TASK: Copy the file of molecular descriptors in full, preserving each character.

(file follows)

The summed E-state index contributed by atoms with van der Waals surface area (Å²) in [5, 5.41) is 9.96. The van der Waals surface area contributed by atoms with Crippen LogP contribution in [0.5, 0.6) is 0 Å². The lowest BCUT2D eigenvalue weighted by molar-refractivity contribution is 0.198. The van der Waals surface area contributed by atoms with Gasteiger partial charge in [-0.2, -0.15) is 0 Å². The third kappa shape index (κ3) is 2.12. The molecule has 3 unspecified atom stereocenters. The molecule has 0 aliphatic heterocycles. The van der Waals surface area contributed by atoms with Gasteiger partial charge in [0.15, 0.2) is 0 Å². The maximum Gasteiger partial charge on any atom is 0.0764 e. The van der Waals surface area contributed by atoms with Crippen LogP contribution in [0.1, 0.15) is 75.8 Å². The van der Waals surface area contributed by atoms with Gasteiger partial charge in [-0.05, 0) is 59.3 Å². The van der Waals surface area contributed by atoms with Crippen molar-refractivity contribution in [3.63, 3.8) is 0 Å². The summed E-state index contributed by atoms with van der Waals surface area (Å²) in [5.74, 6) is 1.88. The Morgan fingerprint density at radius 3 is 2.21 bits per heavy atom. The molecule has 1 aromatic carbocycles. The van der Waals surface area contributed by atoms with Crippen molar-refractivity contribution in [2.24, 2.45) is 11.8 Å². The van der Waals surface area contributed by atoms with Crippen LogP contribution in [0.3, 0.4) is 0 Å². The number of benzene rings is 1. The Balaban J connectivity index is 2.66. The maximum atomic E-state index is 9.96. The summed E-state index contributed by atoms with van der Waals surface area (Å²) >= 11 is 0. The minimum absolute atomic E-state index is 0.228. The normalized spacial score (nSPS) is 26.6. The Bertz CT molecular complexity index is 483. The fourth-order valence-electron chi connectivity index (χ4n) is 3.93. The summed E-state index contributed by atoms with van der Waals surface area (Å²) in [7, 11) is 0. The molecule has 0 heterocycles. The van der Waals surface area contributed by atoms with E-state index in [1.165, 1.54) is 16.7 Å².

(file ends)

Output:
The summed E-state index contributed by atoms with van der Waals surface area (Å²) in [5, 5.41) is 9.96. The van der Waals surface area contributed by atoms with Crippen LogP contribution in [0.5, 0.6) is 0 Å². The lowest BCUT2D eigenvalue weighted by molar-refractivity contribution is 0.198. The van der Waals surface area contributed by atoms with Gasteiger partial charge in [-0.2, -0.15) is 0 Å². The third kappa shape index (κ3) is 2.12. The molecule has 3 unspecified atom stereocenters. The molecule has 0 aliphatic heterocycles. The van der Waals surface area contributed by atoms with Gasteiger partial charge in [0.15, 0.2) is 0 Å². The maximum Gasteiger partial charge on any atom is 0.0764 e. The van der Waals surface area contributed by atoms with Crippen LogP contribution in [0.1, 0.15) is 75.8 Å². The van der Waals surface area contributed by atoms with Gasteiger partial charge in [-0.05, 0) is 59.3 Å². The van der Waals surface area contributed by atoms with Crippen molar-refractivity contribution in [3.63, 3.8) is 0 Å². The summed E-state index contributed by atoms with van der Waals surface area (Å²) in [5.74, 6) is 1.88. The Morgan fingerprint density at radius 3 is 2.21 bits per heavy atom. The molecule has 1 aromatic carbocycles. The van der Waals surface area contributed by atoms with Crippen molar-refractivity contribution in [2.24, 2.45) is 11.8 Å². The van der Waals surface area contributed by atoms with Crippen LogP contribution in [0.3, 0.4) is 0 Å². The number of benzene rings is 1. The Balaban J connectivity index is 2.66. The maximum atomic E-state index is 9.96. The summed E-state index contributed by atoms with van der Waals surface area (Å²) >= 11 is 0. The minimum absolute atomic E-state index is 0.228. The normalized spacial score (nSPS) is 26.6. The Bertz CT molecular complexity index is 483. The fourth-order valence-electron chi connectivity index (χ4n) is 3.93. The summed E-state index contributed by atoms with van der Waals surface area (Å²) in [7, 11) is 0. The molecule has 0 heterocycles. The van der Waals surface area contributed by atoms with E-state index in [1.165, 1.54) is 16.7 Å².